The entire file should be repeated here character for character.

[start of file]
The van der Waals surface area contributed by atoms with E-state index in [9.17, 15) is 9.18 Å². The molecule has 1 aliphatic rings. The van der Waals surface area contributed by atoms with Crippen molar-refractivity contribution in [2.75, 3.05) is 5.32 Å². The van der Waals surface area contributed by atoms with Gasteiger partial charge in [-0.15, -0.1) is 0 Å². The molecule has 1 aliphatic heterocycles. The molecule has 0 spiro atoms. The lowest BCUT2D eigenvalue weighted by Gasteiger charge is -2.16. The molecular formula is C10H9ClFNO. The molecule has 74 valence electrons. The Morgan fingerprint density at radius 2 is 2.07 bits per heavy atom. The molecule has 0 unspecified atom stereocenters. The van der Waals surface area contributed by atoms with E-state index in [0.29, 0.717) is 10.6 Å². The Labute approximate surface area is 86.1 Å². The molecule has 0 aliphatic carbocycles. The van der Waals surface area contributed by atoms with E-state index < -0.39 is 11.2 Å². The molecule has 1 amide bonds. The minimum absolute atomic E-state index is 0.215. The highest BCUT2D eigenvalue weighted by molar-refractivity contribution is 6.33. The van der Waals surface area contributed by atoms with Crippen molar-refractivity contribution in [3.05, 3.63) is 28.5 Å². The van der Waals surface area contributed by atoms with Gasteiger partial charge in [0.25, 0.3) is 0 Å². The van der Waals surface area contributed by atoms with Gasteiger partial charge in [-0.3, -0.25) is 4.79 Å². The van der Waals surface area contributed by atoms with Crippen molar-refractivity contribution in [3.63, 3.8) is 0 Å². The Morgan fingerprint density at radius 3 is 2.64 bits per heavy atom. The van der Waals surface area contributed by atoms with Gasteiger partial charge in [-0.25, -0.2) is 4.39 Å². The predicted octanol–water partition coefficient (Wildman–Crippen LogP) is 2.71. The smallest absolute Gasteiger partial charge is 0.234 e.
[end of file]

The van der Waals surface area contributed by atoms with E-state index in [9.17, 15) is 9.18 Å². The molecule has 1 aliphatic rings. The van der Waals surface area contributed by atoms with Crippen molar-refractivity contribution in [2.75, 3.05) is 5.32 Å². The van der Waals surface area contributed by atoms with Gasteiger partial charge in [-0.15, -0.1) is 0 Å². The molecule has 1 aliphatic heterocycles. The molecule has 0 spiro atoms. The lowest BCUT2D eigenvalue weighted by Gasteiger charge is -2.16. The molecular formula is C10H9ClFNO. The molecule has 74 valence electrons. The Morgan fingerprint density at radius 2 is 2.07 bits per heavy atom. The molecule has 0 unspecified atom stereocenters. The van der Waals surface area contributed by atoms with E-state index in [0.29, 0.717) is 10.6 Å². The Labute approximate surface area is 86.1 Å². The molecule has 0 aliphatic carbocycles. The van der Waals surface area contributed by atoms with E-state index < -0.39 is 11.2 Å². The molecule has 1 amide bonds. The minimum absolute atomic E-state index is 0.215. The highest BCUT2D eigenvalue weighted by molar-refractivity contribution is 6.33. The van der Waals surface area contributed by atoms with Crippen molar-refractivity contribution in [3.05, 3.63) is 28.5 Å². The van der Waals surface area contributed by atoms with Gasteiger partial charge in [0.25, 0.3) is 0 Å². The van der Waals surface area contributed by atoms with Gasteiger partial charge in [-0.3, -0.25) is 4.79 Å². The van der Waals surface area contributed by atoms with Crippen molar-refractivity contribution in [3.63, 3.8) is 0 Å². The Morgan fingerprint density at radius 3 is 2.64 bits per heavy atom. The van der Waals surface area contributed by atoms with Gasteiger partial charge in [-0.25, -0.2) is 4.39 Å². The predicted octanol–water partition coefficient (Wildman–Crippen LogP) is 2.71. The smallest absolute Gasteiger partial charge is 0.234 e.